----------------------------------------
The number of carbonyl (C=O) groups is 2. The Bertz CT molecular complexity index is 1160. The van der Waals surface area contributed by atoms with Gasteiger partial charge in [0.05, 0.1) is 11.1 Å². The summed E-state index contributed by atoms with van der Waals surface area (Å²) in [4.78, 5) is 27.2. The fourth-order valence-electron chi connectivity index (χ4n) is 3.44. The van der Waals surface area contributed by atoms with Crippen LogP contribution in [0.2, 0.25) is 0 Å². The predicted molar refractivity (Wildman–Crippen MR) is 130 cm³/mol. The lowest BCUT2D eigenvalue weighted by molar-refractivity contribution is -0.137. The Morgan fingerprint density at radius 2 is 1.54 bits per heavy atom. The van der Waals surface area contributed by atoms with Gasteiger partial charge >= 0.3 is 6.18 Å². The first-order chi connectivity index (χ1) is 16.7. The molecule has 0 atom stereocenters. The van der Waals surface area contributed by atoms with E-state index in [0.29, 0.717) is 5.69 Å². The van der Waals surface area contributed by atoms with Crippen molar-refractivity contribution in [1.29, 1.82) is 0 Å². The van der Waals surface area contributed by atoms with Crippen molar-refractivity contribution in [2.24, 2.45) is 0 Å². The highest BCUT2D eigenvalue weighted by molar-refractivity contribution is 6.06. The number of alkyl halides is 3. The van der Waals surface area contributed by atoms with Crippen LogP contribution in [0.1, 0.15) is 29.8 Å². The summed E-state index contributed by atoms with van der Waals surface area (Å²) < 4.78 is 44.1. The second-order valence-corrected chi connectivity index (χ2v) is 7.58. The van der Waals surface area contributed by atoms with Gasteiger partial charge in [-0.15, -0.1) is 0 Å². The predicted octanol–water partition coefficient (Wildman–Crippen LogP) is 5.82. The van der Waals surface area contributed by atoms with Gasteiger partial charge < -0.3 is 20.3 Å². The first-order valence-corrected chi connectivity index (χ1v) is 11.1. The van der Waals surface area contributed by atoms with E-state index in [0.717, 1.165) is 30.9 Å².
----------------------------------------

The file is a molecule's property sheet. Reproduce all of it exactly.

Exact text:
The number of carbonyl (C=O) groups is 2. The Bertz CT molecular complexity index is 1160. The van der Waals surface area contributed by atoms with Gasteiger partial charge in [0.05, 0.1) is 11.1 Å². The summed E-state index contributed by atoms with van der Waals surface area (Å²) in [4.78, 5) is 27.2. The fourth-order valence-electron chi connectivity index (χ4n) is 3.44. The van der Waals surface area contributed by atoms with Crippen LogP contribution in [0.2, 0.25) is 0 Å². The predicted molar refractivity (Wildman–Crippen MR) is 130 cm³/mol. The lowest BCUT2D eigenvalue weighted by molar-refractivity contribution is -0.137. The Morgan fingerprint density at radius 2 is 1.54 bits per heavy atom. The van der Waals surface area contributed by atoms with Gasteiger partial charge >= 0.3 is 6.18 Å². The first-order chi connectivity index (χ1) is 16.7. The molecule has 0 atom stereocenters. The van der Waals surface area contributed by atoms with E-state index in [0.29, 0.717) is 5.69 Å². The van der Waals surface area contributed by atoms with Crippen molar-refractivity contribution in [1.29, 1.82) is 0 Å². The van der Waals surface area contributed by atoms with Crippen molar-refractivity contribution in [2.24, 2.45) is 0 Å². The highest BCUT2D eigenvalue weighted by molar-refractivity contribution is 6.06. The number of alkyl halides is 3. The van der Waals surface area contributed by atoms with Crippen LogP contribution in [0.1, 0.15) is 29.8 Å². The summed E-state index contributed by atoms with van der Waals surface area (Å²) < 4.78 is 44.1. The second-order valence-corrected chi connectivity index (χ2v) is 7.58. The van der Waals surface area contributed by atoms with Gasteiger partial charge in [-0.15, -0.1) is 0 Å². The predicted octanol–water partition coefficient (Wildman–Crippen LogP) is 5.82. The van der Waals surface area contributed by atoms with Gasteiger partial charge < -0.3 is 20.3 Å². The first-order valence-corrected chi connectivity index (χ1v) is 11.1. The van der Waals surface area contributed by atoms with E-state index in [0.717, 1.165) is 30.9 Å².